Thursday, September 15, 2022
Sunstone Therapies, a company dedicated to addressing the psychological effects of cancer, is pleased to announce the initiation of a new clinical trial focused on evaluating the safety and tolerability of MDMA-assisted therapy for individuals suffering from treatment-resistant post-traumatic stress disorder (PTSD). This trial is being sponsored by the Multidisciplinary Association for Psychedelic Studies (MAPS), a non-profit research organization dedicated to the development of psychedelic medicine. MAPS has obtained authorization from the Food and Drug Administration (FDA) to establish an expanded access program specifically for a limited group of patients who meet the eligibility criteria outlined in the study.
Dr. Paul Thambi, co-founder of Sunstone Therapies and the principal investigator of the study, expressed gratitude for the opportunity to further explore the potential therapeutic benefits of MDMA in individuals living with PTSD. Dr. Thambi emphasized that while PTSD is commonly associated with military personnel, cancer patients also carry a significant emotional burden resulting from trauma, some of which is directly related to their diagnosis. The goal of this trial is to shed light on the treatment potential of psychedelic-assisted therapy, thereby ensuring that individuals affected by PTSD, including cancer patients, may have access to this innovative therapeutic approach in the future.
PTSD is a mental health condition triggered by highly distressing events, characterized by symptoms such as flashbacks, severe anxiety, intrusive thoughts, agitation, social withdrawal, insomnia, and emotional detachment. In the United States, over 8% of the population will experience PTSD at some point in their lives. Certain populations, including veterans of Iraq and Afghanistan, face an even higher risk, with more than 13% screening positive for PTSD in 2014. Additionally, approximately 1 in 5 individuals diagnosed with cancer will experience PTSD at least six months after their initial diagnosis. Unfortunately, more than 30% of individuals diagnosed with PTSD do not respond to FDA-approved treatments, such as antidepressants and selective serotonin reuptake inhibitors.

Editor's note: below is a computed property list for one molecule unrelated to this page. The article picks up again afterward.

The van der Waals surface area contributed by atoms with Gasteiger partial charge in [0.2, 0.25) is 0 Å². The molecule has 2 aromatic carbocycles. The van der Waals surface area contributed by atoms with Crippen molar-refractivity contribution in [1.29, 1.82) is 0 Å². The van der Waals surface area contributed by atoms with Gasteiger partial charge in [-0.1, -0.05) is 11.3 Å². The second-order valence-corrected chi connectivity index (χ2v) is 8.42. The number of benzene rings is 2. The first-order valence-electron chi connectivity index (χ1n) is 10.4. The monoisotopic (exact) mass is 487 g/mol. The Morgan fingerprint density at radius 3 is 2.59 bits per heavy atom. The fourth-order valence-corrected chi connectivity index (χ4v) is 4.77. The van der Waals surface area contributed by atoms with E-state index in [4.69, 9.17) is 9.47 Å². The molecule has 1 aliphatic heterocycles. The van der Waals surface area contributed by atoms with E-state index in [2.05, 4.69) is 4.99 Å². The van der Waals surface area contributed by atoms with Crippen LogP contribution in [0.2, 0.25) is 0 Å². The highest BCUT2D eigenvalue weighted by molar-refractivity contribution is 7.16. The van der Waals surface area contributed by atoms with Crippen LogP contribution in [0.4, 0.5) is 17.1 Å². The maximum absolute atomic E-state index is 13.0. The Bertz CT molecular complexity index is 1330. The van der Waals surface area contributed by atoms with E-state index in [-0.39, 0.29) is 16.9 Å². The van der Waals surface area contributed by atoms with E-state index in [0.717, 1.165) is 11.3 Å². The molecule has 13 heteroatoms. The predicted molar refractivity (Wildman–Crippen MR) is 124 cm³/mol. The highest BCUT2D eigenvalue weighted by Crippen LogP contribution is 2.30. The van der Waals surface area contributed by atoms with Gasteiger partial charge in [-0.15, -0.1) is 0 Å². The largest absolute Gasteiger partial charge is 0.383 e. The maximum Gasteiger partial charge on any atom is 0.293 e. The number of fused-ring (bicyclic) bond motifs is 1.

During the course of the study, enrolled participants who remain in the trial will gradually discontinue certain psychiatric medications under strict supervision. Each participant will receive preparatory behavioral therapy sessions prior to the MDMA-assisted therapy sessions, as well as integrative behavioral therapy sessions afterward. These therapy sessions will take place in a medically accredited setting, ensuring safety and comfort throughout the process. During each 6-to-8-hour MDMA-assisted therapy session, participants will be supported by licensed and extensively trained psychotherapists and monitored onsite by a team of therapists, medical doctors, and research personnel via live audio and video feeds. Data on the safety and tolerability of MDMA-assisted therapy for PTSD will be collected for up to one year to assess the impact of this therapy on participants' mental health.
The clinical trial will be conducted at The Bill Richards Center for Healing, a purpose-built facility dedicated to providing psychological and emotional support to cancer patients and caregivers. This center is situated within the Aquilino Cancer Center at Adventist HealthCare Shady Grove Medical Center in Rockville, MD. The trial is made possible through the generous funding of The Bob & Renee Parsons Foundation, along with individual donors, and is supported by MAPS. This study represents an important continuation of the MAPS Phase 3 trial, which was released in May 2021 and demonstrated a clinically significant reduction in PTSD symptoms in 88% of participants two months after the last experimental session.
Dr. Corine de Boer, Chief Medical Officer of MAPS Public Benefit Corporation, expressed excitement about collaborating with Sunstone Therapies on this clinical trial for treatment-resistant PTSD, a debilitating condition that existing treatments fail to adequately address in a substantial number of patients.